Zoo staff prepare to position Layla onto a mat in preparation for a CT scan to help plan treatment for an obstruction in her nasal passageway. Nearly 40 staff were involved in moving Layla for the procedure. (Courtesy Chicago Zoological Society)Zoo staff prepare to position Layla onto a mat in preparation for a CT scan to help plan treatment for an obstruction in her nasal passageway. Nearly 40 staff were involved in moving Layla for the procedure. (Courtesy Chicago Zoological Society)

In the coming weeks, Adkesson said the zoo will conduct another surgery to remove the infected tooth, which should improve Layla’s breathing even more.

To the zoo’s knowledge, the CT scan was the first ever performed on a rhinoceros.

“This technology has been around for a few years now, but a few decades ago this is not something that would have even been a possibility,” Adkesson said.

Senior groundskeepers Carrie Sapienza and Vince Valderrama help position Layla onto a surgical table. (Courtesy Chicago Zoological Society)Senior groundskeepers Carrie Sapienza and Vince Valderrama help position Layla onto a surgical table. (Courtesy Chicago Zoological Society)

Moving Layla to and from the scanner required a front-end loader, a custom-made wooden platform and more than three dozen staff, who conducted several practice runs using 2,300 pounds of concrete to simulate Layla’s weight.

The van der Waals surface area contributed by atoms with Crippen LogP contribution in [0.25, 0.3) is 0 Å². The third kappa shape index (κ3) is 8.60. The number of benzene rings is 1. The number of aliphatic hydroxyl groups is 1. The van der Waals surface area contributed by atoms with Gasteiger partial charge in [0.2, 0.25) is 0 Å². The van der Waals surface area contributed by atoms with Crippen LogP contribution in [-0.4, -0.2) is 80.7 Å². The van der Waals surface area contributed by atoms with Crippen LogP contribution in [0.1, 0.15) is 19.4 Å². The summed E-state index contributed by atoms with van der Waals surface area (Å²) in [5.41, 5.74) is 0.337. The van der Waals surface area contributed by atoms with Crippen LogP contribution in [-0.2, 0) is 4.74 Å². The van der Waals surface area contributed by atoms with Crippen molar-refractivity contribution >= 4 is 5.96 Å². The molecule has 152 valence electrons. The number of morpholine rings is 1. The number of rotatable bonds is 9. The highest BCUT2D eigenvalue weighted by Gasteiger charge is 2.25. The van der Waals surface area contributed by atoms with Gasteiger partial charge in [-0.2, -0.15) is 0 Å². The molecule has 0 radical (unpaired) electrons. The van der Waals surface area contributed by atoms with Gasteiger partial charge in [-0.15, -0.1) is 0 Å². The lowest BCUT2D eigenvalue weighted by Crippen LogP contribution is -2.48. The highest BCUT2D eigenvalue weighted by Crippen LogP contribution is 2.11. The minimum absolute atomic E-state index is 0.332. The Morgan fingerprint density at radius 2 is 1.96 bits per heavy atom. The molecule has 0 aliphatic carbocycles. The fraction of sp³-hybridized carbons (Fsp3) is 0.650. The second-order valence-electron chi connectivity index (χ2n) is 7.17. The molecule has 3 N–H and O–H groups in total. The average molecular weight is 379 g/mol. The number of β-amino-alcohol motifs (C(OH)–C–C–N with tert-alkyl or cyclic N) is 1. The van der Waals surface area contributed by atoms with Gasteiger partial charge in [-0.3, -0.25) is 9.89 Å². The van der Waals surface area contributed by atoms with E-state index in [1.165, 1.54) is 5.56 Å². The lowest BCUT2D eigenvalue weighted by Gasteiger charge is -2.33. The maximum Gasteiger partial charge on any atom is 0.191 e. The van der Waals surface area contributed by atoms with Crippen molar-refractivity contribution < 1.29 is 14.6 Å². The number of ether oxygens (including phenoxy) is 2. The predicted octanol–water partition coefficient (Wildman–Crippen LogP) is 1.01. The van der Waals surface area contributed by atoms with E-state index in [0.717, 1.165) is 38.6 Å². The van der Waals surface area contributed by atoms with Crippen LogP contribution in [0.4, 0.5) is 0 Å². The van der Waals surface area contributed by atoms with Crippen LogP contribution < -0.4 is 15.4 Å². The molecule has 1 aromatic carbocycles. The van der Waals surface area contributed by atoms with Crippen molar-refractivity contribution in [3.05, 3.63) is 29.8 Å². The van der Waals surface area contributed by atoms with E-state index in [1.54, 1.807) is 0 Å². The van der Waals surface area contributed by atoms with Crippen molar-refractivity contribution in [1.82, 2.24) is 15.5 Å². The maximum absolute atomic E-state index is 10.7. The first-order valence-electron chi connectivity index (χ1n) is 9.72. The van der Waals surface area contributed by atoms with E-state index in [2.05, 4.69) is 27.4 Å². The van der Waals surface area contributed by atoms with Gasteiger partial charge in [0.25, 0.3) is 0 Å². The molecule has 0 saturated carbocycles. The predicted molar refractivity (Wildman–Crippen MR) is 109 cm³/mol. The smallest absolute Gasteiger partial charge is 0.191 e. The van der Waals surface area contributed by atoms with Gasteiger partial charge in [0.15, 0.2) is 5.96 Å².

The rhino was completely anesthetized during the three-hour process, Adkesson said. Animal care staff have been monitoring Layla closely since the procedure while veterinarians develop a plan to remove the infected molar and any other abnormal tissue.

Layla, an eastern black rhinoceros, is wheeled into Brookfield Zoo's Pachyderm House, where she received what is thought to be the first portable CT scan ever performed on the species. (Courtesy Chicago Zoological Society)Layla, an eastern black rhinoceros, is wheeled into Brookfield Zoo's Pachyderm House, where she received what is thought to be the first portable CT scan ever performed on the species. (Courtesy Chicago Zoological Society)

Layla was born in 2010 at Kansas City Zoo and arrived at Brookfield Zoo in 2012 on a breeding recommendation as part of a collaborative Species Survival Plan. She is one of just 59 eastern black rhinoceroses in North American zoos.

The species is considered critically endangered, with an estimated 5,000-5,400 individuals living in the wild, mainly in East Africa.

Dr. Sathya Chinnadurai monitors Layla as she receives a CT scan inside Brookfield Zoo's Pachyderm House. (Courtesy Chicago Zoological Society)Dr. Sathya Chinnadurai monitors Layla as she receives a CT scan inside Brookfield Zoo's Pachyderm House. (Courtesy Chicago Zoological Society)

The portable scanner, which was donated for the procedure by a subsidiary of Samsung, figures to help the zoo better monitor the health of larger animals that cannot fit into its animal hospital, such as rhinos and giraffes, Adkesson said.

“It definitely provides a lot of new opportunities for some of our biggest patients,” he said.

Contact Alex Ruppenthal: @arupp aruppenthal@wttw.com | (773) 509-5623